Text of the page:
Infinitely recyclable plastic could compete with conventional one

Circular economy

United States – Lawrence Berkeley National Laboratory scientists have published a study that demonstrates what can be accomplished if manufacturers began using new recyclable plastic on a broad basis.

Called poly(diketoenamine), or PDK, the material has all the convenient properties of traditional plastics while avoiding the environmental pitfalls, because unlike traditional plastics, PDKs can be recycled indefinitely with no loss in quality. A team led by Corinne Scown, Brett Helms, Jay Keasling, and Kristin Persson at Berkeley Lab introduced the new plastic, that could tackle the waste crisis head on, two years ago.

Now, the team has released a study that shows what can be accomplished if manufacturers began using PDKs on a large scale. The bottom line? PDK-based plastic could quickly become commercially competitive with conventional plastics, and the products will get less expensive and more sustainable as time goes on.

Old in, new out

The study includes a simulation of a 20,000-metric-ton-per-year factory that produces new PDKs and recycles used PDK waste. The scientists assessed the chemical inputs and technologies required, as well as the prices and greenhouse gas emissions, and then compared their findings to the statistics for conventional plastics production.

Cheap and easy

To date, more than 8.3 billion metric tons of plastic material have been produced, and the vast majority of this has ended up in landfills or waste incineration plants. A small proportion of plastics are sent to be recycled “mechanically,” meaning they are melted down and then re-shaped into new products. However, this technique has limited benefit. Plastic resin itself is made of many identical molecules (called monomers) bound together into long chains (called polymers). Yet to give plastic its many textures, colors, and capabilities, additives like pigments, heat stabilizers, and flame retardants are added to the resin. When many plastics are melted down together, the polymers become mixed with a slew of potentially incompatible additives, resulting in a new material with much lower quality than newly produced virgin resin from raw materials. As such, less than 10% of plastic is mechanically recycled more than once, and recycled plastic usually also contains virgin resin to make up for the dip in quality.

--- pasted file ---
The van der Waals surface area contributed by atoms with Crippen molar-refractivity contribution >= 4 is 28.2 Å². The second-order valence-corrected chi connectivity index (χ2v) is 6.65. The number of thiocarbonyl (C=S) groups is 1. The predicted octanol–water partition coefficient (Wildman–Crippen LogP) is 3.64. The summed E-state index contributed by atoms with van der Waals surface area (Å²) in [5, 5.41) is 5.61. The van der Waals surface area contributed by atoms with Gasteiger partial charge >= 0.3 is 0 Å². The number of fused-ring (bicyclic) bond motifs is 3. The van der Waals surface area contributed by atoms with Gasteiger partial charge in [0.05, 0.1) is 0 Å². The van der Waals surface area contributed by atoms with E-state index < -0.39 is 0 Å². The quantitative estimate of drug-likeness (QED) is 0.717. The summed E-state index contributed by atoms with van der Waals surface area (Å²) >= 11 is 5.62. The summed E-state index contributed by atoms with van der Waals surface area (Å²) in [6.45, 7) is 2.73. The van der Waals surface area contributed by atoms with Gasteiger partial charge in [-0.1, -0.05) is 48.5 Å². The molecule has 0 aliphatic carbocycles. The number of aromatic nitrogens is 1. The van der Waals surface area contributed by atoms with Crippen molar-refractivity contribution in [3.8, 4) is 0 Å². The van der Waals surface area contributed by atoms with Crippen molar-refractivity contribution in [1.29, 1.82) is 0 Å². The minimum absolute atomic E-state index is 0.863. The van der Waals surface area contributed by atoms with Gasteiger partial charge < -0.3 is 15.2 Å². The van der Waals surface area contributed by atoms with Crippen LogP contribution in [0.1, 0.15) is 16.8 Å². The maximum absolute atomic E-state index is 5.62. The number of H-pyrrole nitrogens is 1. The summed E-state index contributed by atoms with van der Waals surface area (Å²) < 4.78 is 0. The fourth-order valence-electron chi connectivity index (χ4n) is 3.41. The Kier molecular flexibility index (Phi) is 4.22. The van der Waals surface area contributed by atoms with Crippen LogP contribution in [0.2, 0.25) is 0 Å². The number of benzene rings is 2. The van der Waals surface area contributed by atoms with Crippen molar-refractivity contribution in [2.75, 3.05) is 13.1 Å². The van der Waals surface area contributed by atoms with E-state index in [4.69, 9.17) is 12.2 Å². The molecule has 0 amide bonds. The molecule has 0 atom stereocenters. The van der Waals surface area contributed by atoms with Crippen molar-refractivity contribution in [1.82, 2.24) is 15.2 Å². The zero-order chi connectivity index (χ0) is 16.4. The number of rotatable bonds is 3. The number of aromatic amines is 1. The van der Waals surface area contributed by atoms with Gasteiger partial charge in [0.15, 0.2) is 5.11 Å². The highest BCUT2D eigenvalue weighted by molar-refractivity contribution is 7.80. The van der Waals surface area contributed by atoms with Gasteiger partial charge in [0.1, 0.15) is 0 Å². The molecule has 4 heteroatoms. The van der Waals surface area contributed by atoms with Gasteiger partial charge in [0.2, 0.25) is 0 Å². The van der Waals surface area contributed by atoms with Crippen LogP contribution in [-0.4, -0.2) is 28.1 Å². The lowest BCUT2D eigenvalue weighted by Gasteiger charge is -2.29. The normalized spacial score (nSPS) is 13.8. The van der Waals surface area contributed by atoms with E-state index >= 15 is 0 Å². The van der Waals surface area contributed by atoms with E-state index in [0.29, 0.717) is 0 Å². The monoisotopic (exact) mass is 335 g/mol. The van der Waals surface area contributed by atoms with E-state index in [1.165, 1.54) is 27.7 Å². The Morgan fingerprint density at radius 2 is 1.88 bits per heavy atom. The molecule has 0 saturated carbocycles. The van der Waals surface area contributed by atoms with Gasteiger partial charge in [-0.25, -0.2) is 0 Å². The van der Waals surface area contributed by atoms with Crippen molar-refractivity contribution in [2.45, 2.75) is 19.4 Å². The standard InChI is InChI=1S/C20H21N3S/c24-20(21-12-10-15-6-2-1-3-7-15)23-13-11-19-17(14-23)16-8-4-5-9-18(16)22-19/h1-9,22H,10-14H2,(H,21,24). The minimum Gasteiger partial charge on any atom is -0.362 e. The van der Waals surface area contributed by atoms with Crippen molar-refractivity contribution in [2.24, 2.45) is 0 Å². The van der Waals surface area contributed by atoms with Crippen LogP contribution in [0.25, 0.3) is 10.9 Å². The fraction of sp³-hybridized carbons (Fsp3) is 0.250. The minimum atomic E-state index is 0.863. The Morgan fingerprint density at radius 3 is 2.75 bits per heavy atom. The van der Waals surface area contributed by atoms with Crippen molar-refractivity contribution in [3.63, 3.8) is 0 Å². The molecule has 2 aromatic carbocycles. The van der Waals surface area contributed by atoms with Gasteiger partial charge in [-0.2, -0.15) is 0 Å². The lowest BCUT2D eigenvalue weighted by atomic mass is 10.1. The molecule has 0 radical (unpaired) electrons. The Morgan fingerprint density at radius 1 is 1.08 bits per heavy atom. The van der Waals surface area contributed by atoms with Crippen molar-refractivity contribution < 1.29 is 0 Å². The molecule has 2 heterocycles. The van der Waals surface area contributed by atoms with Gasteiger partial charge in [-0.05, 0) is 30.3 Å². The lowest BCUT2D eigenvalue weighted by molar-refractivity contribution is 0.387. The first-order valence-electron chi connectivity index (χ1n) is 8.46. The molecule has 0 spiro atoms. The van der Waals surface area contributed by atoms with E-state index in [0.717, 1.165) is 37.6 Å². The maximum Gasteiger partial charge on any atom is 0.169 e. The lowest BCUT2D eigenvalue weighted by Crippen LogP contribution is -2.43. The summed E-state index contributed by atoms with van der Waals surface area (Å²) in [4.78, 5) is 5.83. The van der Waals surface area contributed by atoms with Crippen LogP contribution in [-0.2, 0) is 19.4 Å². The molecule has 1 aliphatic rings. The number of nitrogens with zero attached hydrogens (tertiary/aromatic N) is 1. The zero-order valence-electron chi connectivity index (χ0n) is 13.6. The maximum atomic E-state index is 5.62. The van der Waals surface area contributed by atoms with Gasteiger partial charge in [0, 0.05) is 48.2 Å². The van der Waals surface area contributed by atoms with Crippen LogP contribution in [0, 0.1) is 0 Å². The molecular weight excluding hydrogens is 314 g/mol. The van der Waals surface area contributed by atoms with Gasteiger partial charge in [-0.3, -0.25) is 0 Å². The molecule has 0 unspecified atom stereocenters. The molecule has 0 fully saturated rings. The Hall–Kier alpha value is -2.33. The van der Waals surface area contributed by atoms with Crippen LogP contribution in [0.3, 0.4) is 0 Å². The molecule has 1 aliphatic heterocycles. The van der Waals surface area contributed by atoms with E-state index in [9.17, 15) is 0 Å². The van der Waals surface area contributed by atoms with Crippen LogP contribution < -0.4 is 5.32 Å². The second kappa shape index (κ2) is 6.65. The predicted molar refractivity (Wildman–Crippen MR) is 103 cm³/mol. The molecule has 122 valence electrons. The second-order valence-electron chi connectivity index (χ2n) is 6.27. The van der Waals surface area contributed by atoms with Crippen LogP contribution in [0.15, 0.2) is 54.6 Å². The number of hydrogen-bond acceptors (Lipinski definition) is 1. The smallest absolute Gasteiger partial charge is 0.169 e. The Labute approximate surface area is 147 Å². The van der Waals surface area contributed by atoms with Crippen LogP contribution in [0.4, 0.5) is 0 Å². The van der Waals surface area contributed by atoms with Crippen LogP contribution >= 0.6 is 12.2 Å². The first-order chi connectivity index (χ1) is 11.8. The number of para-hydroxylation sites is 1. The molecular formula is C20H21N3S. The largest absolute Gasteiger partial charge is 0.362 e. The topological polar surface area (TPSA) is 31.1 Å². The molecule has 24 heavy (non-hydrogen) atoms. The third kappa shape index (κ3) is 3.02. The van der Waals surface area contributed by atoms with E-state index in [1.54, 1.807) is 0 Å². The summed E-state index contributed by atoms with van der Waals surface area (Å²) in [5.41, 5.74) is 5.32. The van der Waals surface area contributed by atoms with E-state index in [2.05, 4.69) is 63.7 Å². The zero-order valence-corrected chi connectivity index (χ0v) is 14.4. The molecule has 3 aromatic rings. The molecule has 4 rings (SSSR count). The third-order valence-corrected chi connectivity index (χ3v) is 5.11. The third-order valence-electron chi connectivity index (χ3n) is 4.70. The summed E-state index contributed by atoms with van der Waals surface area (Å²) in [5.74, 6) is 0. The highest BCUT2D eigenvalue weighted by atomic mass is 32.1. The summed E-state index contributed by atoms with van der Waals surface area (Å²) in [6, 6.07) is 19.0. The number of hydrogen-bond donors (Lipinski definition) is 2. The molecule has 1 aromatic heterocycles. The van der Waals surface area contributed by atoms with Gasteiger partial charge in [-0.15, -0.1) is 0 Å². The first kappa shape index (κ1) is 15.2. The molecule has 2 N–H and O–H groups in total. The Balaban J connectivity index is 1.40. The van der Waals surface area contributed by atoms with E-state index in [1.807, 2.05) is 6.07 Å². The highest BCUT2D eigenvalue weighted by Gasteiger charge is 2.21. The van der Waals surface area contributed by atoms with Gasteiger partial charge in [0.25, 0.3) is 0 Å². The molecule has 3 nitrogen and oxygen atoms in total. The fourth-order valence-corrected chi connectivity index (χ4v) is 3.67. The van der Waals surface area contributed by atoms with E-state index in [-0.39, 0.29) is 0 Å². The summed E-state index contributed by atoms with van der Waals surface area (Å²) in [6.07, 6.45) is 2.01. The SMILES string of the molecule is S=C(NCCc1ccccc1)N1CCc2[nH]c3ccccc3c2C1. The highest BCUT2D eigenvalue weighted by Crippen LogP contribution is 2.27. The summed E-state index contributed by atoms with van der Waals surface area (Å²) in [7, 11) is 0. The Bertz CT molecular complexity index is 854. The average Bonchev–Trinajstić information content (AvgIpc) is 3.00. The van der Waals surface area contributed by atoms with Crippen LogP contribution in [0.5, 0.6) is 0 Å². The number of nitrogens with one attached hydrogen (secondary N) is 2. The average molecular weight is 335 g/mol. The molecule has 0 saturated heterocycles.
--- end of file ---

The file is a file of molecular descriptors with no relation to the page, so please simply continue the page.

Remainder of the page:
PDK plastics sidestep this problem entirely – the resin polymers are engineered to easily break down into individual monomers when mixed with an acid. The monomers can then be separated from any additives and gathered to make new plastics without any loss of quality. The team’s earlier research shows that this “chemical recycling” process is light on energy and carbon dioxide emissions, and it can be repeated indefinitely, creating a completely circular material lifecycle where there is currently a one-way ticket to waste.

Drawing interest

Recycled PDKs are already attracting interest from enterprises in need of plastic due to process modeling optimization. Helms and his colleagues have been conducting market research and interacting with industry representatives since the project’s inception. Their research indicates that the ideal first use for PDKs is in markets where the producer will receive their product back at the end of its life cycle, such as the automobile industry. These businesses will subsequently be able to realize the benefits of using 100 percent recyclable PDKs in their products, such as sustainable branding and long-term savings.

After infiltrating the market for durable products like cars and electronics, the team hopes to expand PDKs into shorter-lived, single-use goods such as packaging.

A full-circle future

The scientists are continuing their techno-economic collaboration on the PDK production process while they develop plans for a commercial launch. Although the cost of recycled PDK is already expected to be competitively low, scientists are working on additional modifications to reduce the cost of virgin PDK so that corporations are not put off by the initial investment price.

And true to form, the scientists are working two steps ahead at the same time. Scown, who is also vice president for Life-cycle, Economics & Agronomy at the Joint BioEnergy Institute (JBEI), and Helms are collaborating with Jay Keasling, a leading synthetic biologist at Berkeley Lab and UC Berkeley and CEO of JBEI, to design a process for producing PDK polymers using microbe-made precursor ingredients. The process currently uses industrial chemicals, but was initially designed with Keasling’s microbes in mind, thanks to a serendipitous cross-disciplinary seminar.

This work was supported by the DOE’s Bioenergy Technologies Office and Berkeley Lab’s Laboratory Directed Research and Development (LDRD) program.